Likewise, your business plan should answer these questions for a shorter time period, particularly one year. That is, what are your business’ goals for the current year, and what must you accomplish to make the year a success.
In answering these business planning questions, you naturally have to answer questions pertaining to each of the core business plan sections as follows:
Although there are countless organisational models, this paper describes one particular approach–the congruence model of organisational behaviour.
First developed by David A Nadler and M L Tushman in the early 1980s, it has been found to be particularly useful in helping leaders to understand and analyse their organisations’ performance. This approach has been developed and refined over nearly three decades of academic research and practical application in scores of major companies.
It doesn’t provide any pat answers or pre-packaged solutions to the perplexing issues of large-scale change. Instead, it is a useful tool that helps leaders understand the interplay of forces that shape the performance of each organisation, and starts them down the path of working with their own people to design and implement solutions to their organisation’s unique problems.
This paper, shared by Stanford University, describes the congruence model and suggests how it can provide a starting point for large-scale change.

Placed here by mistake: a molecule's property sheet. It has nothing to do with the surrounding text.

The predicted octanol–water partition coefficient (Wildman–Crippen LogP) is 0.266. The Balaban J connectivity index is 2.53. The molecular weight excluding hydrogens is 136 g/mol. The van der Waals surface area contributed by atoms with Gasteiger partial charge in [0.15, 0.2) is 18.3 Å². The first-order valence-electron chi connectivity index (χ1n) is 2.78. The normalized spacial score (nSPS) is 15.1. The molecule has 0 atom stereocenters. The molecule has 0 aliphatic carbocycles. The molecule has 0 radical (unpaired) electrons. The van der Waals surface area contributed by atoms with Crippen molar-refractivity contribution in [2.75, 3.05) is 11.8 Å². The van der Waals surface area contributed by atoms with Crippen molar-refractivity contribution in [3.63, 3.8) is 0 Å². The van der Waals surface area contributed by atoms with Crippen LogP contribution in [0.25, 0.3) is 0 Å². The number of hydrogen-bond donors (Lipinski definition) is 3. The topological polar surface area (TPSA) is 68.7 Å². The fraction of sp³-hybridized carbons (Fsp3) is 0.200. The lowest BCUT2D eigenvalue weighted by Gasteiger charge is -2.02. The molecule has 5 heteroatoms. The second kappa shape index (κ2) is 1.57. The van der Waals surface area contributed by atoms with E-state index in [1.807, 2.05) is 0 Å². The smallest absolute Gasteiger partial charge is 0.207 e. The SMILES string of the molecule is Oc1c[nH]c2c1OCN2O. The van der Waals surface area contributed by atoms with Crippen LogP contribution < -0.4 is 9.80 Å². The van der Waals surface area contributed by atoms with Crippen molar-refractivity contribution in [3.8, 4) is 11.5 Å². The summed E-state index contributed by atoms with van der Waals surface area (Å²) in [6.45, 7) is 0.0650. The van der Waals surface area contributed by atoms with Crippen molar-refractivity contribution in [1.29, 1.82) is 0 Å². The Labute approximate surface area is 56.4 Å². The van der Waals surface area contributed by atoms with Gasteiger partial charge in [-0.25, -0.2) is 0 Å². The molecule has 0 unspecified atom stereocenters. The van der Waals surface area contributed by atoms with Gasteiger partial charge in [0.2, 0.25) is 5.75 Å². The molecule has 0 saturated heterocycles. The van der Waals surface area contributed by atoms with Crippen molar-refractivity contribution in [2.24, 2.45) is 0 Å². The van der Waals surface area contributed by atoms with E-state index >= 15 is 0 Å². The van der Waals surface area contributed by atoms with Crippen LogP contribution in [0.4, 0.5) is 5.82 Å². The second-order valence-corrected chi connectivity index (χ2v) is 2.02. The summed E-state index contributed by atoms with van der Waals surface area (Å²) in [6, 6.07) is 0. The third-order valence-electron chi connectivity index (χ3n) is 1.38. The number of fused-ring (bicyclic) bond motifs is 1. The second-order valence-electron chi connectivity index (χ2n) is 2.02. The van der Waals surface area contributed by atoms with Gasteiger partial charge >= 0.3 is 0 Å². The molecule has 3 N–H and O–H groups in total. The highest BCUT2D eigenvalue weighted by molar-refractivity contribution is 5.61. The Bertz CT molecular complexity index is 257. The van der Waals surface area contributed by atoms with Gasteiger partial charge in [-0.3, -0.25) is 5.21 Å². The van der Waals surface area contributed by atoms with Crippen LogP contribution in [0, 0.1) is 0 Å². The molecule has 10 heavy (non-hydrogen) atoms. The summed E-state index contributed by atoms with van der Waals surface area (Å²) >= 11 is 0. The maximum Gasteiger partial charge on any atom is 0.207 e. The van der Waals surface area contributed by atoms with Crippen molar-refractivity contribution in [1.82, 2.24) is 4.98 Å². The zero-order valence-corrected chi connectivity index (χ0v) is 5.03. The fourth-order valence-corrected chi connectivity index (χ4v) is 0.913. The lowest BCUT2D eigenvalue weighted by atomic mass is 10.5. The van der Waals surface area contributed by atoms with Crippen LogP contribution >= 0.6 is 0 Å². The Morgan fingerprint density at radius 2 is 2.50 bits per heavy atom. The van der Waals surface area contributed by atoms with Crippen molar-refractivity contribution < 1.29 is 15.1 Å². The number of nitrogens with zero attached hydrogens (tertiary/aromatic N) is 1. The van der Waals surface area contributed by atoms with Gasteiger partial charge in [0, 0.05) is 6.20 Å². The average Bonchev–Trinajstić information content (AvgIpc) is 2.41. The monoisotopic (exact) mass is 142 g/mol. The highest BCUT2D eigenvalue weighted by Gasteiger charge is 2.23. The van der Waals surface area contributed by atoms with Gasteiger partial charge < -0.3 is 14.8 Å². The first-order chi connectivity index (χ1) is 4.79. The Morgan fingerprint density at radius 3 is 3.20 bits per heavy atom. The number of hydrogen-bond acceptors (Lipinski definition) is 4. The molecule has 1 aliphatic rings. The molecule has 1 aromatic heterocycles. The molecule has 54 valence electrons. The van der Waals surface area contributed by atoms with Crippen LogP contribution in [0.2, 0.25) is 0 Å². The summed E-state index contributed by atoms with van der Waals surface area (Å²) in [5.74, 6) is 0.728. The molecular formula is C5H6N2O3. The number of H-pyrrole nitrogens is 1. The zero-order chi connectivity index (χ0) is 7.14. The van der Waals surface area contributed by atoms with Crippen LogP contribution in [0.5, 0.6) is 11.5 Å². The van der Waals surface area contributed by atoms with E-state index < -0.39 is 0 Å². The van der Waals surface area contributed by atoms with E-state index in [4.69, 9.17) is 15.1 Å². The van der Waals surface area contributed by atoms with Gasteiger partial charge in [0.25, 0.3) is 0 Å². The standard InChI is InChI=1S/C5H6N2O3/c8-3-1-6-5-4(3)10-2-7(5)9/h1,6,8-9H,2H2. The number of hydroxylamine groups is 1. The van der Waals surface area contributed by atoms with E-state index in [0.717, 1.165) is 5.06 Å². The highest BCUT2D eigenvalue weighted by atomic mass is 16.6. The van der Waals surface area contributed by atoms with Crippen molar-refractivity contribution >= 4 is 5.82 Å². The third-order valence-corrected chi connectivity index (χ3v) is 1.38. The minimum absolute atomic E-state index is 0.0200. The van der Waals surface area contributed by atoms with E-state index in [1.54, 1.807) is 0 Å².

Porter's Five Forces model, named after Michael E. Porter, identifies and analyses five competitive forces that shape every industry, and helps determine an industry's weaknesses and strengths.
These forces are:
1. Competition in the industry;
2. Potential of new entrants into the industry;
3. Power of suppliers;
4. Power of customers;
5. Threat of substitute products.
Frequently used to identify an industry's structure to determine corporate strategy, Porter's model can be applied to any segment of the economy to search for profitability and attractiveness.
To read more click on the following link: Five Forces Model
Too often we don’t spend enough time clarifying what we’re really aiming to do before we move to action. It’s all too easy to set objectives that are so general that we don’t know exactly what we’re trying to achieve, or whether we’ve achieved it.
A structured approach forces us to think more deeply and methodically about what we actually want. Perhaps the best known of these approaches is the SMART acronym. This is a practical, straightforward tool, which can be used for both professional and personal planning.
There’s quite a wide range of variations in the way SMART is defined, and in this quick guide, we outline one of the most popular.
Co-creating organisational culture can reinvigorate organisations by fully engaging employees, improving performance and increasing productivity. Healthy organisational culture often has clear guiding principles or values, which help employees thrive in today’s ever-changing world. However, employees often struggle with what they can believe and value at their workplace, especially when they face challenging situations such as budgets cuts, restructuring and increasing workload demands.
Learning leaders can help to co-create organisational culture by facilitating the following three-step approach, which was developed based on the “personal leadership credo.”
Step 1: Individual reflection: Co-creating organisational culture should start from each individual level. It helps each individual feel ownership. Every individual feels and interprets what organisational culture means differently. Therefore, a simple lifeline exercise could enable each individual to reflect on their life journey and better understand themselves.